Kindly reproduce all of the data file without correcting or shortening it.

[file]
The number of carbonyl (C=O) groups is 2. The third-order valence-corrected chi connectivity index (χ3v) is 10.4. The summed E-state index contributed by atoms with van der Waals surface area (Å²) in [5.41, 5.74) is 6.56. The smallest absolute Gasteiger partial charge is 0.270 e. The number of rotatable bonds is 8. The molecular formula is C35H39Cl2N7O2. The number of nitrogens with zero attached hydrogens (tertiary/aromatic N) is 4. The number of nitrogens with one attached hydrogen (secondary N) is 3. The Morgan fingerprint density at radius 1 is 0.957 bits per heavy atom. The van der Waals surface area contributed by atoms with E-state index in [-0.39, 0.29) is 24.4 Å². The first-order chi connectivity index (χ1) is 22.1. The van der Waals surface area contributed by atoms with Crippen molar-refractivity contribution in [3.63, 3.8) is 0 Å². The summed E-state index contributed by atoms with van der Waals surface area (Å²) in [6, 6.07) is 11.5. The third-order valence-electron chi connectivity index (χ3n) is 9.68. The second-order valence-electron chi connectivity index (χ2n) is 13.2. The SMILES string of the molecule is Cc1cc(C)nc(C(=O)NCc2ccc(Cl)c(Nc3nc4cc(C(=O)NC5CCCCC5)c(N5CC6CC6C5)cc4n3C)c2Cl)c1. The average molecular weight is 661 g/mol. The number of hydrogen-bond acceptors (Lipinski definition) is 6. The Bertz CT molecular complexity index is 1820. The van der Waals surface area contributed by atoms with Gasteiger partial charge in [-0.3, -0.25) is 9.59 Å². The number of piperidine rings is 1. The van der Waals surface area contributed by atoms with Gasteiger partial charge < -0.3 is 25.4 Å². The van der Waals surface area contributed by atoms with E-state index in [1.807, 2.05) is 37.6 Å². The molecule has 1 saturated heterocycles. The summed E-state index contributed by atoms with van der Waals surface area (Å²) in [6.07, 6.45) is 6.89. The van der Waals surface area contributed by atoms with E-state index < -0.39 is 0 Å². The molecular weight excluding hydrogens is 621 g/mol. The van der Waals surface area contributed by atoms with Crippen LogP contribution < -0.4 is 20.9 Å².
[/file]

The number of carbonyl (C=O) groups is 2. The third-order valence-corrected chi connectivity index (χ3v) is 10.4. The summed E-state index contributed by atoms with van der Waals surface area (Å²) in [5.41, 5.74) is 6.56. The smallest absolute Gasteiger partial charge is 0.270 e. The number of rotatable bonds is 8. The molecular formula is C35H39Cl2N7O2. The number of nitrogens with zero attached hydrogens (tertiary/aromatic N) is 4. The number of nitrogens with one attached hydrogen (secondary N) is 3. The Morgan fingerprint density at radius 1 is 0.957 bits per heavy atom. The van der Waals surface area contributed by atoms with E-state index in [-0.39, 0.29) is 24.4 Å². The first-order chi connectivity index (χ1) is 22.1. The van der Waals surface area contributed by atoms with Crippen molar-refractivity contribution in [3.63, 3.8) is 0 Å². The summed E-state index contributed by atoms with van der Waals surface area (Å²) in [6, 6.07) is 11.5. The third-order valence-electron chi connectivity index (χ3n) is 9.68. The second-order valence-electron chi connectivity index (χ2n) is 13.2. The SMILES string of the molecule is Cc1cc(C)nc(C(=O)NCc2ccc(Cl)c(Nc3nc4cc(C(=O)NC5CCCCC5)c(N5CC6CC6C5)cc4n3C)c2Cl)c1. The average molecular weight is 661 g/mol. The number of hydrogen-bond acceptors (Lipinski definition) is 6. The Bertz CT molecular complexity index is 1820. The van der Waals surface area contributed by atoms with Gasteiger partial charge in [-0.3, -0.25) is 9.59 Å². The number of piperidine rings is 1. The van der Waals surface area contributed by atoms with Gasteiger partial charge < -0.3 is 25.4 Å². The van der Waals surface area contributed by atoms with E-state index in [1.807, 2.05) is 37.6 Å². The molecule has 1 saturated heterocycles. The summed E-state index contributed by atoms with van der Waals surface area (Å²) in [6.07, 6.45) is 6.89. The van der Waals surface area contributed by atoms with E-state index < -0.39 is 0 Å². The molecular weight excluding hydrogens is 621 g/mol. The van der Waals surface area contributed by atoms with Crippen LogP contribution < -0.4 is 20.9 Å².